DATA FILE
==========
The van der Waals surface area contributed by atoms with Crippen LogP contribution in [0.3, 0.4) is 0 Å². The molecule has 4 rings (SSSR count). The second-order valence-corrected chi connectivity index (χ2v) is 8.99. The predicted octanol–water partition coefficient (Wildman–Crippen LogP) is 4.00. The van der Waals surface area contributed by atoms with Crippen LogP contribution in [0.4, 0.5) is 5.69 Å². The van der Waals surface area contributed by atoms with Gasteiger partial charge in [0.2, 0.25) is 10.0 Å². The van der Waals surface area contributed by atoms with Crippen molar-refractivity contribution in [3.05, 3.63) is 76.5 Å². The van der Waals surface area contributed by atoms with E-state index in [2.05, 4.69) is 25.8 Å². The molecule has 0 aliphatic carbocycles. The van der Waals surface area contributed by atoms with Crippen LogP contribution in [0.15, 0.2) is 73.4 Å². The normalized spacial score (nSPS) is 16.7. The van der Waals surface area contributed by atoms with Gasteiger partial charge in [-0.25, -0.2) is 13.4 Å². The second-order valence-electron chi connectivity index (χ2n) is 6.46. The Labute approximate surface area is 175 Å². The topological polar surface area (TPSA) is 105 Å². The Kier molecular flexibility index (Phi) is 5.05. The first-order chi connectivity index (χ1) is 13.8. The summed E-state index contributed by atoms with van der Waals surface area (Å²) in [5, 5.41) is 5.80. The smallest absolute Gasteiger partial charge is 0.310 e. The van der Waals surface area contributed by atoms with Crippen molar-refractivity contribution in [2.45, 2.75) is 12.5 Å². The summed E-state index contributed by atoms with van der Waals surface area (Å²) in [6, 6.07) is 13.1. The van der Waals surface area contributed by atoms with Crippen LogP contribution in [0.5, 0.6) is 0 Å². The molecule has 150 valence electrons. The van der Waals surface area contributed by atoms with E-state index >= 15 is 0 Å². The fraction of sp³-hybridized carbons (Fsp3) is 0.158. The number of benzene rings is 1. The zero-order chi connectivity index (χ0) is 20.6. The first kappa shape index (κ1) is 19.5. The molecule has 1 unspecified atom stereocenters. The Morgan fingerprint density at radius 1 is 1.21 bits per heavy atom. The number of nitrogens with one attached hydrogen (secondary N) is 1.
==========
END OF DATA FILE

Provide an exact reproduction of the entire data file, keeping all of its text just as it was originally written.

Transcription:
The van der Waals surface area contributed by atoms with Crippen LogP contribution in [0.3, 0.4) is 0 Å². The molecule has 4 rings (SSSR count). The second-order valence-corrected chi connectivity index (χ2v) is 8.99. The predicted octanol–water partition coefficient (Wildman–Crippen LogP) is 4.00. The van der Waals surface area contributed by atoms with Crippen LogP contribution in [0.4, 0.5) is 5.69 Å². The van der Waals surface area contributed by atoms with Gasteiger partial charge in [0.2, 0.25) is 10.0 Å². The van der Waals surface area contributed by atoms with Crippen molar-refractivity contribution in [3.05, 3.63) is 76.5 Å². The van der Waals surface area contributed by atoms with E-state index in [2.05, 4.69) is 25.8 Å². The molecule has 0 aliphatic carbocycles. The van der Waals surface area contributed by atoms with Crippen LogP contribution in [0.15, 0.2) is 73.4 Å². The normalized spacial score (nSPS) is 16.7. The van der Waals surface area contributed by atoms with Gasteiger partial charge in [-0.25, -0.2) is 13.4 Å². The second-order valence-electron chi connectivity index (χ2n) is 6.46. The Labute approximate surface area is 175 Å². The topological polar surface area (TPSA) is 105 Å². The Kier molecular flexibility index (Phi) is 5.05. The first-order chi connectivity index (χ1) is 13.8. The summed E-state index contributed by atoms with van der Waals surface area (Å²) in [5, 5.41) is 5.80. The smallest absolute Gasteiger partial charge is 0.310 e. The van der Waals surface area contributed by atoms with Crippen molar-refractivity contribution in [2.45, 2.75) is 12.5 Å². The summed E-state index contributed by atoms with van der Waals surface area (Å²) in [6, 6.07) is 13.1. The van der Waals surface area contributed by atoms with Crippen LogP contribution in [0.5, 0.6) is 0 Å². The molecule has 150 valence electrons. The van der Waals surface area contributed by atoms with E-state index >= 15 is 0 Å². The fraction of sp³-hybridized carbons (Fsp3) is 0.158. The number of benzene rings is 1. The zero-order chi connectivity index (χ0) is 20.6. The first kappa shape index (κ1) is 19.5. The molecule has 1 unspecified atom stereocenters. The Morgan fingerprint density at radius 1 is 1.21 bits per heavy atom. The number of nitrogens with one attached hydrogen (secondary N) is 1.